Clinical OMICs Magazine: Volume 2
Clinical OMICs Magazine: Volume 2

Like travelers who roam curious lands, oncologists who delve into tumor genetics may find themselves in need of local guides, experts who will put them on the right path. As far as oncologists are concerned, the right path is the one that leads to an effective therapy, but in difficult-to-treat cases, the path to the best treatment plan may diverge from familiar trails, with the twists and turns following the contours of a tumor’s unique genomic landscape.

To make such landscapes less forbidding and the paths through them less tortuous, oncologists may consult with other experts such as basic scientists, geneticists, and bioinformatics scientists. Such a pathfinding exercise has, in fact, been carried out. At the University of California, San Diego Moores Cancer Center, researchers put together an advisory group, a tumor board, to analyze the results of molecular profiles.

As explained by the researchers, who presented their work in the May 5 online issue of The Oncologist, the tumor board convened medical, surgical, and radiation therapy oncologists; biostatisticians; radiologists; pathologists; clinical geneticists; basic and translational science researchers; and bioinformatics and pathway analysis specialists. These multidisciplinary experts were then charged with discussing the intricacies of tumor genetics and tailoring a personalized treatment plan for difficult-to-treat patients. These patients were struggling with advanced cancer, had exhausted standard therapies, or were receiving treatments that physicians feared would become ineffective.

The 34 patients in the study had received a median of three prior therapies. In addition, they had a median of four molecular abnormalities found by next-generation sequencing (182- or 236-gene panels).

“We found 74 genes with 123 aberrations involved in cancer growth,” said Razelle Kurzrock, M.D, director of the Center for Personalized Cancer Therapy at the Moores Cancer Center. “No two patients had the same aberrations, and 107 distinct anomalies were seen only once.”

“Cancer can be different in every patient,” added Barbara Parker, M.D., Moores Cancer Center deputy director for Clinical Affairs. “Standard therapy can be very efficient for many patients, but for those who do not respond to conventional treatment, we need to find alternatives that will work for their disease.” In particular, it may be necessary to individualize therapy to a patient’s genetic makeup if that patient does not respond to standard care or appears to have disease that has become drug resistant.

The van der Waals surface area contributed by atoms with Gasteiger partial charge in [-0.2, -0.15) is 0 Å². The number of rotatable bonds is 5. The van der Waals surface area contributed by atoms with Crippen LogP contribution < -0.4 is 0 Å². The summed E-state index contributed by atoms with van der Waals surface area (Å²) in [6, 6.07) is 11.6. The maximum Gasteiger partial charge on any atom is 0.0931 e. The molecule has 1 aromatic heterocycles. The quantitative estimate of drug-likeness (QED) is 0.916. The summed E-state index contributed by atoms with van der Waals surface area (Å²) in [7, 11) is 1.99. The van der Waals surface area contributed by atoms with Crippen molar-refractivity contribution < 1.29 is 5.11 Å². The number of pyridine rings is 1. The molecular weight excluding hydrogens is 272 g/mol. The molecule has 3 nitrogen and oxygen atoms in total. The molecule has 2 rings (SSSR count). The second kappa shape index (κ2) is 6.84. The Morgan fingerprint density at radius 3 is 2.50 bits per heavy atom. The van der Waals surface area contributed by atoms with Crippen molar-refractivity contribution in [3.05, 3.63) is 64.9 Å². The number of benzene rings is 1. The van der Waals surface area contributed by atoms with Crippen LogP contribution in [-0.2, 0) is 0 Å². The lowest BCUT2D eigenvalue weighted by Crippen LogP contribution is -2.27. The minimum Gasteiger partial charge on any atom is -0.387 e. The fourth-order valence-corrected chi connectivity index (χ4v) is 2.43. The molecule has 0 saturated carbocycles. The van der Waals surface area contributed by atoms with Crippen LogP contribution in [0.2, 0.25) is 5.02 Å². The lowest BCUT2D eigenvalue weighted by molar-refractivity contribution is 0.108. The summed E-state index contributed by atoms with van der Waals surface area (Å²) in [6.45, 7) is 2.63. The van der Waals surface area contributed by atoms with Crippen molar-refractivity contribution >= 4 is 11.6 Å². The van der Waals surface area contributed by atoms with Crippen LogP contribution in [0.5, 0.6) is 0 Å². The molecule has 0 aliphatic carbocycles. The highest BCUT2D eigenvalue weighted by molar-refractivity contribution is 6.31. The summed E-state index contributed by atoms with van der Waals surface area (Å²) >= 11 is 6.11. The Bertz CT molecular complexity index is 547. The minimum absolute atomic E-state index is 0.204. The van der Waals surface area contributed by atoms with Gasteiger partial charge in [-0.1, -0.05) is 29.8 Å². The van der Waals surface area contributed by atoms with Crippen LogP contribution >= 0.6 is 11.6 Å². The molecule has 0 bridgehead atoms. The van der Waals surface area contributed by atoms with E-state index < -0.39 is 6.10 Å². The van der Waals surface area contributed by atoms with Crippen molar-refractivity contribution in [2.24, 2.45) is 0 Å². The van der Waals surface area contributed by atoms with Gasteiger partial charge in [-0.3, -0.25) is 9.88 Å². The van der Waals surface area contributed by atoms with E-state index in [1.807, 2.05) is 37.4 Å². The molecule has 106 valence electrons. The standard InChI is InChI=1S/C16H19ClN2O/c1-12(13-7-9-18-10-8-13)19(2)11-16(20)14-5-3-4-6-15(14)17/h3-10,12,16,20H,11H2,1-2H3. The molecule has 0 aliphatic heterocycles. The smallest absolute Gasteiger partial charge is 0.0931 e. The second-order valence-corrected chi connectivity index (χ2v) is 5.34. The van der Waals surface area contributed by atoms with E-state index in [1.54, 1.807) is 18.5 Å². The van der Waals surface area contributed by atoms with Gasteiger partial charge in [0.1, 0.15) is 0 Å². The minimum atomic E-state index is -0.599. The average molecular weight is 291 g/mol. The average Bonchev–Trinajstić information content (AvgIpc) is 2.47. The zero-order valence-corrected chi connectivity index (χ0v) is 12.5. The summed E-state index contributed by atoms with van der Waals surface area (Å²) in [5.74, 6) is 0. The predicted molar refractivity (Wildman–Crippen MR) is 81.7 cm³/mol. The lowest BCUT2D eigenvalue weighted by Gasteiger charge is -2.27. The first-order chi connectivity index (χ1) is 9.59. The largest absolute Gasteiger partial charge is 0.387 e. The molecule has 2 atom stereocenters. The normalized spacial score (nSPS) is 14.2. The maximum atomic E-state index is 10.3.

The study, as detailed in “Molecular Tumor Board: The University of California San Diego Moores Cancer Center Experience,” focused on 11 “evaluable” patients whose treatment had been informed by molecular diagnostics: three of these patients achieved partial responses (progression-free survival of 3.4 months, ≥6.5 months, and 7.6 months). The most common reasons for being unable to act on the molecular diagnostic results, noted the study’s authors, were that “patients were ineligible for or could not travel to an appropriately targeted clinical trial and/or that insurance would not cover the cognate agents.”

“We have found that molecular diagnostics play an important role in patient care when paired with the expertise of a molecular tumor board,” said Maria Schwaederle, PharmD, lead author and a researcher in the Center for Personalized Cancer Therapy. “However, the immense complexity of tumors and their genomic aberrations will require sophisticated computer technologies for optimal interpretation.”

In addition to the interpretive challenges posed by next-generation sequencing, there are more mundane if equally consequential difficulties. As indicated in the study’s conclusion, “Barriers to personalized therapy include access to appropriately targeted drugs.”

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